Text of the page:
I jumped up and down on the trail, trying to stay warm, considering my options. I wondered what it would have been like had I backpacked into the arch alone with my one-woman tent, my tiny cooking stove and freeze-dried supper, and my trusted hiking poles. My legs would settle into the rhythm of movement, my feet would feel the pressure of thick sole on earth, my heart would beat a little faster; I would have been at Landscape Arch by now. Ok, time to go.
I pulled the parent card. I held Cedar’s hand and urged him to walk. He resisted and began to cry. Scream, in fact. He refused to leave his game, pitching himself to the ground with all the weight of his little body. The reason babies are small is so parents can physically contain them when they throw a tantrum. There is no containing the sound however. I was bigger, but he was louder. It was an unpleasant tangle.
Though I could have used a hand, I was thankful there were no other hikers around just then to witness my parenting skills. I hated having to wrestle him into the baby carrier, but what else could I do? We needed to get going, there was so much to see. I pulled the straps over my shoulders and clicked him onto my back still protesting.
Finally, I was able to walk.
I tramped confidently across two-hundred-million-year-old rock that laid out walls and carpets and stairways before me. The path trailed away from the rock and into the pale desert. Dusty green juniper trees held up their tiny blue berries in bunches, as if an offering. I plucked a few, the woody berry scent careening me back into my past. Beyond that, the view across the plateau expanded toward the edge of time.
I paused for pictures as Cedar wiggled and cried on my back. Eventually he calmed down and merely talked into my ear, saying things I only half understood.
“Cah,” he said. “Cah.”
That I understood. He was ready to go back to the car. I walked on despite his protests. Because of the danger of rock slides, you can’t get up close to Landscape Arch. So I stood behind the roped-off area and photographed it. But the photos merely blended rock against rock. Colors the pinkish hue of our Lazy Lizard bedroom made the arch hardly definable.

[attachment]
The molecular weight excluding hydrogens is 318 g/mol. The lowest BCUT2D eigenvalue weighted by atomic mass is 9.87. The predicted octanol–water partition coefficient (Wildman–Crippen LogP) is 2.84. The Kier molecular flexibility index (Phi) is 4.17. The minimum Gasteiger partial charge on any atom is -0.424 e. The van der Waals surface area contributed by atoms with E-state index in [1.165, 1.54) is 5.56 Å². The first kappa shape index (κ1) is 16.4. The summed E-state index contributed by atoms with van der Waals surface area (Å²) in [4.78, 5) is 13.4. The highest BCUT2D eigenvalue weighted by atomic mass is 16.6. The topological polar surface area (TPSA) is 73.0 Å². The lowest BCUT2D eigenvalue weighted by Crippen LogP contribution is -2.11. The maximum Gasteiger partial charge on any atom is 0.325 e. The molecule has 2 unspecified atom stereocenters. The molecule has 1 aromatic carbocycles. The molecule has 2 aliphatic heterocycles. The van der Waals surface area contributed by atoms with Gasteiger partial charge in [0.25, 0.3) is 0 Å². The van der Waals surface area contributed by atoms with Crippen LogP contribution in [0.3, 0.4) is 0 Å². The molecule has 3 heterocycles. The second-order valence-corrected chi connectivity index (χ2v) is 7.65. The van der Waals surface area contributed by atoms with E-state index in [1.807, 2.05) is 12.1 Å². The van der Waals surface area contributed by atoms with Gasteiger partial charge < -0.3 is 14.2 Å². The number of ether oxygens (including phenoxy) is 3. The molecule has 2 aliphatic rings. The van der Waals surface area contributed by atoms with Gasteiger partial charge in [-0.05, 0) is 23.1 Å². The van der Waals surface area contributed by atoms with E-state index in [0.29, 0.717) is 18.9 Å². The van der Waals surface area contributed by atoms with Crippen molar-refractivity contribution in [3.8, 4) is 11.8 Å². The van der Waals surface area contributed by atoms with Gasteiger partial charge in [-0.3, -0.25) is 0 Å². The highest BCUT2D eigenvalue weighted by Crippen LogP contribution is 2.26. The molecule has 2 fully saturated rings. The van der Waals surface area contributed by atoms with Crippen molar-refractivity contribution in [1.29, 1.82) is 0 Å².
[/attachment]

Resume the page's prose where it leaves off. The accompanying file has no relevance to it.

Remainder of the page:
“Yes, yes,” I said. “We’re going.” I threw one more glance at Landscape Arch, then turned and carried Cedar back to the car. So much for the side trips.
The reason babies are small is so parents can physically contain them when they throw a tantrum.
I surmised that if my child grew up surrounded by natural places, he would turn into an adult who respected and appreciated the world around him.
Our few short desert days passed like the hazy photo of Landscape Arch. The weather varied, but mornings didn’t. Every day Cedar woke me at dawn, and I tried to feign sleep until a more respectable time when we could go get breakfast.
I’d found a diner that we frequented. I liked its simplicity, its central location in town and their extensive supply of fairly-clean high chairs. The first morning I ordered pancakes and eggs, a good, hearty breakfast that Cedar and I would share. When the food came however I discovered that they did things differently in Moab; this diner loaded the scrambled eggs directly on top of the pancakes. Despite this disgusting coupling of incompatible foods, the main perk of the place was clear: It was often empty so early in the morning, which meant there were few people to be hit by Cedar’s enjoyment of flinging his meal off the table.
Later I’d walk, carrying Cedar. Sometimes he’d ride comfortably, singing in my ear, or dozing off to the rhythm of my steps. Other times he’d protest, screaming and crying, resisting any attempt to put him in the carrier.
Evenings were spent in the confines of our bedroom. Cedar was generally not worn out by our day, having been carried most places, so he thrilled in jumping and rolling on the bed. I sat next to him alternating between videotaping his antics, writing in my journal, and asking if he was tired yet. After he fell asleep I dug into the new book I’d found at the Arches bookstore: The Geography of Childhood: Why Children Need Wild Places. After reading the Preface standing in the shop, I bought the book immediately. The authors, Gary Paul Nabhan and Stephen Trimble, wrote about their desire to “give our children strong and satisfying connections to nature, and we wondered how best to help them make those connections with places and organisms.”
I wondered that too. That was why I had brought Cedar to Moab. I surmised that if my child grew up surrounded by natural places, he would turn into an adult who respected and appreciated the world around him. How do I help him to connect in meaningful ways?